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I've seen some posts where people answer their own questions, either because they've come up with a better answer or because they want to combine parts of all other answers to come up with one solution. (Myself included!) What are the ethics of answering your own questions in a regular question/answer format? What about people who don't use the community wiki box? There are lots of good, high-voted answers out there that simply sometimes don't cover everything, and a canonical-answer bounty seems sometimes excessive. And if you use the community wiki, for some reason community canonical answers don't get as many votes as the incomplete ones. Are there any ways to solve this? Why does this happen? Why don't people contribute to some of the community wikis? Some examples of questions like this (not all with the same problem) I've found:

Creating a realistic world - Spreading religions

A kill, a cure, a vaccine, and one tricky disease

Disclaimer: Above^is my own question and summary wiki answer.

Making a planet habitable for humanoids: The star

I realize that this is sometimes a sign of a badly phrased question. However, please refrain from basing your answers on that--it just doesn't apply to (I think) the majority of these types of question dillemas.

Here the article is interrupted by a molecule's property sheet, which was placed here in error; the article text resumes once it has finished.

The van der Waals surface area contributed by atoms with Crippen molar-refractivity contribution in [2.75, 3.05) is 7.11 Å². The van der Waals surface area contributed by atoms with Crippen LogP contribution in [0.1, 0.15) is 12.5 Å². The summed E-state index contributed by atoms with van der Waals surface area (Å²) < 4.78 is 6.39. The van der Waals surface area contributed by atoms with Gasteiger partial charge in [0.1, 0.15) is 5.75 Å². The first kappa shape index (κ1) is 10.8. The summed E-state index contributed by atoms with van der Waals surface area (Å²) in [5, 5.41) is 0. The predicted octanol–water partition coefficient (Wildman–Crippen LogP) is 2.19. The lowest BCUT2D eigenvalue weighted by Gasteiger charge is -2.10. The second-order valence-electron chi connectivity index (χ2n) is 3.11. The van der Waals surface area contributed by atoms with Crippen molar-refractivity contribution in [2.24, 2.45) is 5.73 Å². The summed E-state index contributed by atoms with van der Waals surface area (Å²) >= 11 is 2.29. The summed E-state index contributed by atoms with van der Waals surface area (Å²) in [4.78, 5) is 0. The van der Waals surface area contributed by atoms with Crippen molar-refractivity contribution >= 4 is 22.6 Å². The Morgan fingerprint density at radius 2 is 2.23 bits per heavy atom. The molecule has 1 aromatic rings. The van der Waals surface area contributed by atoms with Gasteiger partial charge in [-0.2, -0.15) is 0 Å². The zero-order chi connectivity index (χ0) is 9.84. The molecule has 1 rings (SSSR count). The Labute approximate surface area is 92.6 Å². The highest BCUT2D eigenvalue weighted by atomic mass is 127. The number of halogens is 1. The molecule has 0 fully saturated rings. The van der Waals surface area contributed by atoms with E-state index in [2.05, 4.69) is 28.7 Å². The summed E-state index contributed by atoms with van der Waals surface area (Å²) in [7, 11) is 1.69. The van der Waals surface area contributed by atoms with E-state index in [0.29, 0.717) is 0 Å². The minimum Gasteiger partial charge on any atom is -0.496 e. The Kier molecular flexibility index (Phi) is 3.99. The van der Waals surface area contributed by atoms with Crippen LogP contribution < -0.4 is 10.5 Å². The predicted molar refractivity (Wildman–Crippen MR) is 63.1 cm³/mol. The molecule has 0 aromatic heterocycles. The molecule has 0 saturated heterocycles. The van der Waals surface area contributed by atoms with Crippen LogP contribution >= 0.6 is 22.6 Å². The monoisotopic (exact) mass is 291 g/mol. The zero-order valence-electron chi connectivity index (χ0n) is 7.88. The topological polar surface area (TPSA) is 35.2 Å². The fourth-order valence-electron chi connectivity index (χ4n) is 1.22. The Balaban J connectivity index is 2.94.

If you see any more questions like this, I'd appreciate if you added them to this list.

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What are the ethics of answering your own questions in a regular question/answer format?

When asking a question you can click on a little check box at the bottom that says "Answer your own question - share your knowledge, Q&A-style". This shows that answering your own questions is encouraged. There is even a badge that is called Self-Learner to encourage this. If you want to help others by providing an answer to a question that you had where you couldn't find any help at first any you had to search for the answer yourself you are encouraged to share your knowledge so that others will have an easier time in the future.

What about people who don't use the community wiki box?